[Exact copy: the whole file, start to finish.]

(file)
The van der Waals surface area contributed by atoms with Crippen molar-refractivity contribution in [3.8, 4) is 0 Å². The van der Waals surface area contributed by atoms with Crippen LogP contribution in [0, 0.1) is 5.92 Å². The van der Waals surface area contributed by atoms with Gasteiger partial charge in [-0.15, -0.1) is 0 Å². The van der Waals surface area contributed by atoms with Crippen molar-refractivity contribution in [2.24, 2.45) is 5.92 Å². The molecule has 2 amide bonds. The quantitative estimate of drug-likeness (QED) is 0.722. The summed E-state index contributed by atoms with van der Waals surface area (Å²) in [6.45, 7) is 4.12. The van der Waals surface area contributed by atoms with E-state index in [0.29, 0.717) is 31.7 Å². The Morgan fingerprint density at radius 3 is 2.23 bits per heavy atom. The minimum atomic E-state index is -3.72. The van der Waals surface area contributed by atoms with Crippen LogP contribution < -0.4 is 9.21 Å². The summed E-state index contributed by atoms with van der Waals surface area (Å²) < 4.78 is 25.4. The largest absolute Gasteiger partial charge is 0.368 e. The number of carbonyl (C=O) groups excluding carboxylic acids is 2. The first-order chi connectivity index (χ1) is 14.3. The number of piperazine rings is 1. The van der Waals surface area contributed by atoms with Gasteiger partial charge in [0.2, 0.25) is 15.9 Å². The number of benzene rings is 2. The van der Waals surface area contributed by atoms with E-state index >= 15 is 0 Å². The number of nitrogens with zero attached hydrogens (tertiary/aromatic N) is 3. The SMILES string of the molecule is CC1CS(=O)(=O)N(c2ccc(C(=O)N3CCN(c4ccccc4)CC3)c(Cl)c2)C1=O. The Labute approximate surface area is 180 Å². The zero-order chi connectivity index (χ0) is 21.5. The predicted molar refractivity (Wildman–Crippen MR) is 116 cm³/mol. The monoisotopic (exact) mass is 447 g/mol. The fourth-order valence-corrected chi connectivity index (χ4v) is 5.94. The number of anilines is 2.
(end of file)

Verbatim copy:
The van der Waals surface area contributed by atoms with Crippen molar-refractivity contribution in [3.8, 4) is 0 Å². The van der Waals surface area contributed by atoms with Crippen LogP contribution in [0, 0.1) is 5.92 Å². The van der Waals surface area contributed by atoms with Gasteiger partial charge in [-0.15, -0.1) is 0 Å². The van der Waals surface area contributed by atoms with Crippen molar-refractivity contribution in [2.24, 2.45) is 5.92 Å². The molecule has 2 amide bonds. The quantitative estimate of drug-likeness (QED) is 0.722. The summed E-state index contributed by atoms with van der Waals surface area (Å²) in [6.45, 7) is 4.12. The van der Waals surface area contributed by atoms with E-state index in [0.29, 0.717) is 31.7 Å². The Morgan fingerprint density at radius 3 is 2.23 bits per heavy atom. The minimum atomic E-state index is -3.72. The van der Waals surface area contributed by atoms with Crippen LogP contribution < -0.4 is 9.21 Å². The summed E-state index contributed by atoms with van der Waals surface area (Å²) < 4.78 is 25.4. The largest absolute Gasteiger partial charge is 0.368 e. The number of carbonyl (C=O) groups excluding carboxylic acids is 2. The first-order chi connectivity index (χ1) is 14.3. The number of piperazine rings is 1. The van der Waals surface area contributed by atoms with Gasteiger partial charge in [0.2, 0.25) is 15.9 Å². The number of benzene rings is 2. The van der Waals surface area contributed by atoms with E-state index >= 15 is 0 Å². The number of nitrogens with zero attached hydrogens (tertiary/aromatic N) is 3. The SMILES string of the molecule is CC1CS(=O)(=O)N(c2ccc(C(=O)N3CCN(c4ccccc4)CC3)c(Cl)c2)C1=O. The Labute approximate surface area is 180 Å². The zero-order chi connectivity index (χ0) is 21.5. The predicted molar refractivity (Wildman–Crippen MR) is 116 cm³/mol. The monoisotopic (exact) mass is 447 g/mol. The fourth-order valence-corrected chi connectivity index (χ4v) is 5.94. The number of anilines is 2.